When he found Jess, it was like he’d been waiting just for her. He would turn to me and say, repeatedly, “Isn’t she awesome?” as she stepped out of the room, his thumb jutted to her retreating figure, years after they were married. It may just be that he’d attained the holy grail of marriage, loving her as much as Calvin loved Alice. That the stormy skies transformed to blue, swept with white clouds, moments before their country marriage seemed right. Dancing barefoot in the mud afterwards even righter. The night before, we had strung the origami cranes that Jess had folded – a thousand, in secret, with a wish contained in each one – for her wedding gift to him, an echo of Matt’s gift to Ginsberg. We carried the dangling dreams to our own homes where they still hang.
That Jess has lost him before their fifth wedding anniversary is an injustice too grave to comprehend. Now, we set to folding cranes again, for her, for his family, for Matt. I use the Seeds of Change catalog, and cut the squares from the pages of tomatoes.
The last time I saw Matt was days before I left for a five-month trip to India. He and Jess and I met up for Vietnamese food in Park Slope. I’d see Jess again a couple months later, when we overlapped in Delhi at Basharat and Anya’s, Brooklyn and India merging in these households where we’d gather with our computers and our story ideas before venturing out to find them. But on that September night in Brooklyn, we slurped Vietnamese noodles and gossiped about the Hawthorne house and updated each other on the latest stories we were working on. Outside on the sidewalk we exchanged i-love-yous and great big hugs, he lifting me off the ground, and I wrapped my arms around Jess, and then they both climbed onto his motorcycle and drove into the night as I went underground, never to see Matt again.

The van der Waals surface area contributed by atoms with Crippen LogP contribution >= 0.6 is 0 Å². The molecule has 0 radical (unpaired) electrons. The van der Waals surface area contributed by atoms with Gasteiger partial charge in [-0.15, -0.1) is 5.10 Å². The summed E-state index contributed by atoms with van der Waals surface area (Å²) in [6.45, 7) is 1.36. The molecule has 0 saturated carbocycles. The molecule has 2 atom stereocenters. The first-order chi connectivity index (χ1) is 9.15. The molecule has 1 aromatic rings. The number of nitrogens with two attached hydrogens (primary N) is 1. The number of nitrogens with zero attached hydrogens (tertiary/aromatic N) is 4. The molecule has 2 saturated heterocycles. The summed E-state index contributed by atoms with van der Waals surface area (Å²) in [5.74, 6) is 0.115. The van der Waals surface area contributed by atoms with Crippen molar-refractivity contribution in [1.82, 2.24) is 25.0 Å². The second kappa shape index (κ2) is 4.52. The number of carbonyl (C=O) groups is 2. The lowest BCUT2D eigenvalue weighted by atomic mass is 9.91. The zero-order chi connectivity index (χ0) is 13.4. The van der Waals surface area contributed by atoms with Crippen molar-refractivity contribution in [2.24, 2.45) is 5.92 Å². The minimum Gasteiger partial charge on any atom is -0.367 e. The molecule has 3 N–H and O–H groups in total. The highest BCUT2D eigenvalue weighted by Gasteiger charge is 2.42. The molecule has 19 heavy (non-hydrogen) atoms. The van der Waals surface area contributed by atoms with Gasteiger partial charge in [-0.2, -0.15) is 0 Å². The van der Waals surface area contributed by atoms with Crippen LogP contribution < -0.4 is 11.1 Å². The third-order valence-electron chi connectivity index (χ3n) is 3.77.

We leave each other’s lives in monumental ways, every memory heightened, every g-chat immortalized, every photo dug up. There is the searing moment we learned of the impossible. The moments, one after another, when the impossible becomes unbearably real, in undulating grief that none of us know what to do with. My love is with Jess, for the irreversible shift of her world, and his parents, who have suffered the wrongness of losing a child, and his family, who have lost a brother and uncle and nephew. My thoughts too, gravitate to Jason Florio, the photographer and kind and gentle soul who was with Matt on the Uganda trip that went so wrong, who helped send back what remained.
He was always leaving. We all were. But we always came back. There will be a tree planted in your honor, Matt. I suspect there may be many trees planted in your honor. And I’ll water mine faithfully and each spring when its leaves emerge, each fall, when it turns into flame, you’ll return. Always, always, you’ll be missed.